Siletz River – The Siletz for all intents and purposes, should be largely over, for hatchery fish anyway. This river does get a substantial return of wild fish and given the surprising number of hatchery fish this system saw in the early season, it may be worthwhile this weekend, if you’re ok with catch and release fishing. Like the extensive Nestucca, fishing the lower reaches will likely be the better bet if the rain isn’t all that significant.

Trask River – The Trask will benefit from the district rainfall predicted. There should be a few hatchery strays here, but from here on out, wild fish will dominate the catches. The river won’t come up enough to safely float a boat down the upper reach (Stone’s Camp to Upper Peninsula), but Cedar Creek down should produce some fair catch and release options this weekend, and into next week.

Alsea River – There should be a better showing of wild fish on the Alsea, and a rare hatchery broodstock fish too. It likely won’t light up, but due to the mediocrity of the return this year, there isn’t much competition.

Necanicum River – The Necanicum often gets a fairly good return of March wild fish. This weekend should provide some fair to good opportunities for those that put a pontoon boat down it, or bank fish the upper reaches if that’s your thing.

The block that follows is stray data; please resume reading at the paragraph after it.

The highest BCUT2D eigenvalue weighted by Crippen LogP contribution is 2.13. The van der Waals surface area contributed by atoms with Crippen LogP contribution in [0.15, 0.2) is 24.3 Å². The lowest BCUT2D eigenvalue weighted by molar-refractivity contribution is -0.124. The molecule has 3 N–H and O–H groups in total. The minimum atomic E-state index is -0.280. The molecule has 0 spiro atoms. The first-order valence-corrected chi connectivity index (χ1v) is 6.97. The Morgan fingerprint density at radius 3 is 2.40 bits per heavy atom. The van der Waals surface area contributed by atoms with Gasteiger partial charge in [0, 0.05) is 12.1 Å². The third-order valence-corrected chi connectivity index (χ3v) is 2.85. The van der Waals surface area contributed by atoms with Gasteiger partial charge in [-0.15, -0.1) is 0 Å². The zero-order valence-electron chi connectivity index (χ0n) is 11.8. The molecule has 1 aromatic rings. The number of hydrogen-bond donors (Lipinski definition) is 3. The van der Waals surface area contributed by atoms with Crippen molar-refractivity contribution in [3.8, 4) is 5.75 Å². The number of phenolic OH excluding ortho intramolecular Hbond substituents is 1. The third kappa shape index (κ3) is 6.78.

North Fork Nehalem – There should be some wild fish available in the NF Nehalem for the few that will be in pursuit of them. Like the Necanicum, there may be a few spawned out hatchery fish headed their way back downstream. There may be enough rain to inspire a batch of wild ones to make their way upstream, with Saturday being the best option when the hydrograph flattens out.

Three Rivers – Big and Gnat Creek – Klaskanine River – Not much left to pursue in these systems. There might be a few wild fish entering, but the run is so low, they probably shouldn’t be harassed.

The ocean doesn’t look like it will give up much opportunity this weekend, or next week either for that matter. Here is the ocean forecast, I don’t think it’s worth a look at this point:

Bay crabbing may be fair at best, given the relatively low amounts of precipitation we’ve received as of late. Tides look to be good too, but watch that wind as it’s likely to be fierce at times this weekend.

This post was limited in size so you can see the full report here.